One sensor for multiple colors: Fluorescence analysis of microdroplets in microbiological screenings by frequency-division multiplexing.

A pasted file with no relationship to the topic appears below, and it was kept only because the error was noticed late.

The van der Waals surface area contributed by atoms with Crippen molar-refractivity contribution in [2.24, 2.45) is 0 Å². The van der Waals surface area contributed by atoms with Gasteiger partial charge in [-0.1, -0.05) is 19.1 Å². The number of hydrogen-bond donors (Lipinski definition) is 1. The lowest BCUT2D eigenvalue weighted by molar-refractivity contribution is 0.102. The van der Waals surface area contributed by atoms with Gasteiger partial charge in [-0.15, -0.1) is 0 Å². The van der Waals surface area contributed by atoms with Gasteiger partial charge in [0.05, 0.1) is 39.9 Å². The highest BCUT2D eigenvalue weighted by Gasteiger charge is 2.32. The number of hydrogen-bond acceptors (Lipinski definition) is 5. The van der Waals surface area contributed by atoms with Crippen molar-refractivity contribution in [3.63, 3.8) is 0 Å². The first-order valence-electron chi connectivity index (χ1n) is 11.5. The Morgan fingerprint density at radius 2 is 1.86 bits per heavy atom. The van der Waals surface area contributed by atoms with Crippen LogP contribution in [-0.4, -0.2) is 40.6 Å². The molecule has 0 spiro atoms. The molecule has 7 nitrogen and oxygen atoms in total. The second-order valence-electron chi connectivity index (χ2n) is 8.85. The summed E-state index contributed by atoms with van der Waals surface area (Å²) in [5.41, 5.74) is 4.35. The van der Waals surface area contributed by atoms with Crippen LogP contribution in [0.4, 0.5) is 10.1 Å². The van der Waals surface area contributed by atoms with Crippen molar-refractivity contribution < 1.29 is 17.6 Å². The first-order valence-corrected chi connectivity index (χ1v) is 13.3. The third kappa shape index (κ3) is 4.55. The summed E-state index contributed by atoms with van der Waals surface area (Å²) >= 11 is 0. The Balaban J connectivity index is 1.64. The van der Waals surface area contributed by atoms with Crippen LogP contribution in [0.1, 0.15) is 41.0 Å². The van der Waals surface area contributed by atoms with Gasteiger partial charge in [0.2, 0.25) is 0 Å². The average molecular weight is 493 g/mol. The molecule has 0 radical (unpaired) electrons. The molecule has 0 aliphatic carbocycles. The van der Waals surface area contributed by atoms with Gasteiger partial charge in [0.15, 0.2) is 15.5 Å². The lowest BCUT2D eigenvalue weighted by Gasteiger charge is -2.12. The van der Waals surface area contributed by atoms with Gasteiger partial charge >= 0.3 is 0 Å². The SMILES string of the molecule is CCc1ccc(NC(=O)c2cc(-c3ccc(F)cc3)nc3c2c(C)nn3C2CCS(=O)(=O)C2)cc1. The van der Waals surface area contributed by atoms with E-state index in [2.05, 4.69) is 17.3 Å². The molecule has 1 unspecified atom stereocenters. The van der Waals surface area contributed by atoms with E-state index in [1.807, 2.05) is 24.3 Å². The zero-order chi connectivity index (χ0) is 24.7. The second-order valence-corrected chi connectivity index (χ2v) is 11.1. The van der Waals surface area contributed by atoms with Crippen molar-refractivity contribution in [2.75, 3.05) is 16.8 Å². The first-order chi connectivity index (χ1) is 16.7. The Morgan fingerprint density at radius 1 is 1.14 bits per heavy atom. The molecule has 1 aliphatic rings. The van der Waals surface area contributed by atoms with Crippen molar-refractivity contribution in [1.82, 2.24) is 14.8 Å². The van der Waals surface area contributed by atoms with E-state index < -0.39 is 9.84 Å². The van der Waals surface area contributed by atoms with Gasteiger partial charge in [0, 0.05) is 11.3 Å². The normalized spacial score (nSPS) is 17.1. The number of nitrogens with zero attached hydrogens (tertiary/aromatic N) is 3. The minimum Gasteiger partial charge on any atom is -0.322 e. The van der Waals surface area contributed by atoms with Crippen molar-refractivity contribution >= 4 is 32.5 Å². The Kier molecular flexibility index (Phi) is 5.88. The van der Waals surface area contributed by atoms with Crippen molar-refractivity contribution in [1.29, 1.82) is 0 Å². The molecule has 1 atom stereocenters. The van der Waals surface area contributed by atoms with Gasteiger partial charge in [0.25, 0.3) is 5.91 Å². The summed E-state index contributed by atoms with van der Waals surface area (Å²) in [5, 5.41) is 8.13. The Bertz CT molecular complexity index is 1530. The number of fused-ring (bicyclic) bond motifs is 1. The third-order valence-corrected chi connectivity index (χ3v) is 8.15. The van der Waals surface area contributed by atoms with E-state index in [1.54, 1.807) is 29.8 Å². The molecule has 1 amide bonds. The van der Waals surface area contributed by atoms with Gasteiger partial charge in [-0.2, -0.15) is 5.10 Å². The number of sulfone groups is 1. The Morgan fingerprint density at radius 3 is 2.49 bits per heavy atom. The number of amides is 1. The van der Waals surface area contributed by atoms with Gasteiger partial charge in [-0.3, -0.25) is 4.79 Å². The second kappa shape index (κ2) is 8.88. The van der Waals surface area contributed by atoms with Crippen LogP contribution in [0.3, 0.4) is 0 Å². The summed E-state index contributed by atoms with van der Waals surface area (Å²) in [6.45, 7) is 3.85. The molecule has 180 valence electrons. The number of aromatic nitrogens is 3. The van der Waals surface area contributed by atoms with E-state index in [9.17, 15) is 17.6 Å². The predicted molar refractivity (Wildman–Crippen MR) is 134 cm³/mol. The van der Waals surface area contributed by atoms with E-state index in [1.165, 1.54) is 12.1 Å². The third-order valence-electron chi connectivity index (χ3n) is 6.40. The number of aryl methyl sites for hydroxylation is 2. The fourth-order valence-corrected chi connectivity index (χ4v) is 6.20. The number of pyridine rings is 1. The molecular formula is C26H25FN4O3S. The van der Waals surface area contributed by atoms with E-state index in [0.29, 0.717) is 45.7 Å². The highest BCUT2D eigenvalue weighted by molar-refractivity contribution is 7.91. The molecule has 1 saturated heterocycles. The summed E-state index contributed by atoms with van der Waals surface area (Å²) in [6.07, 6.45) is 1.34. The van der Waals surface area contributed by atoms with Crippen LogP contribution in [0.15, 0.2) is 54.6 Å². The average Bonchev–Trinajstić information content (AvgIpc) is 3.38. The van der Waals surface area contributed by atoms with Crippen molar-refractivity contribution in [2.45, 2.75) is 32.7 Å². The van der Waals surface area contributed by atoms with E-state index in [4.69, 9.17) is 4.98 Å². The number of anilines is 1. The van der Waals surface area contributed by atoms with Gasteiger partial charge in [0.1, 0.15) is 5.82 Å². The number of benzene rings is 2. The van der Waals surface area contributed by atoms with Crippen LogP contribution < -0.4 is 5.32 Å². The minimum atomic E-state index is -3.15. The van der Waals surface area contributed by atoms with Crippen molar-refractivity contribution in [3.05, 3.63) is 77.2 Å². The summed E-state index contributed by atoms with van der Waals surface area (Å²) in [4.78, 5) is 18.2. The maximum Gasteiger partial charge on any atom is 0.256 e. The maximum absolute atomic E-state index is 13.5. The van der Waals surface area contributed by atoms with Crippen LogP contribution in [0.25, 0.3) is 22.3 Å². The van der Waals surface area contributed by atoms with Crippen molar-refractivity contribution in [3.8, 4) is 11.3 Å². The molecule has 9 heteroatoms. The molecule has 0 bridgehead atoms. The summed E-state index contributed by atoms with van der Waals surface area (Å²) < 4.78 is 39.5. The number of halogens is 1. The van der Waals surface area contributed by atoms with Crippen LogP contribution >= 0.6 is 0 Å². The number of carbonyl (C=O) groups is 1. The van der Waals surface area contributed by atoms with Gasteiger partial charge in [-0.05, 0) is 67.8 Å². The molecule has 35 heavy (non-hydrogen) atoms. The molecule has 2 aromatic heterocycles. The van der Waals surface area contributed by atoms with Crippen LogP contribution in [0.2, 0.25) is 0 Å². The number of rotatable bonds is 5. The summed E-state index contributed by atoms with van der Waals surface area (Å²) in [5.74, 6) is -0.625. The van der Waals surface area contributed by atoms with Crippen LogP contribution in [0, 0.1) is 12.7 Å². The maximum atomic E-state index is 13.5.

High-speed multiwavelength fluorescence measurements are of paramount importance in microfluidic analytics. However, multicolor detection requires an intricate arrangement of multiple detectors and meticulously aligned filters and dichroic beamsplitters that counteract the simplicity, versatility, and low cost of microfluidic approaches. To break free from the restrictions of optical setup complexity, we introduce a simpler single-sensor setup based on laser-frequency modulation and frequency-division multiplexing (FDM). We modulate lasers to excite the sample with four non-overlapping frequency signals. A single photomultiplier tube detects all the modulated emitted light collected by an optical fiber in the microfluidic chip. Signal demodulation is performed with a lock-in amplifier separating the emitted light into four color channels in real time. This approach not only reduces complexity and provides setup flexibility but also results in improved signal quality and, thus, higher signal-to-noise ratios that translate into increased sensitivity. To validate the setup for high-throughput biological applications, we measured multiple signals from different microorganisms and fluorescently encoded droplet populations for exploring beneficial or antagonistic roles in microbial cocultivation systems, as is the case for antibiotic screening assays.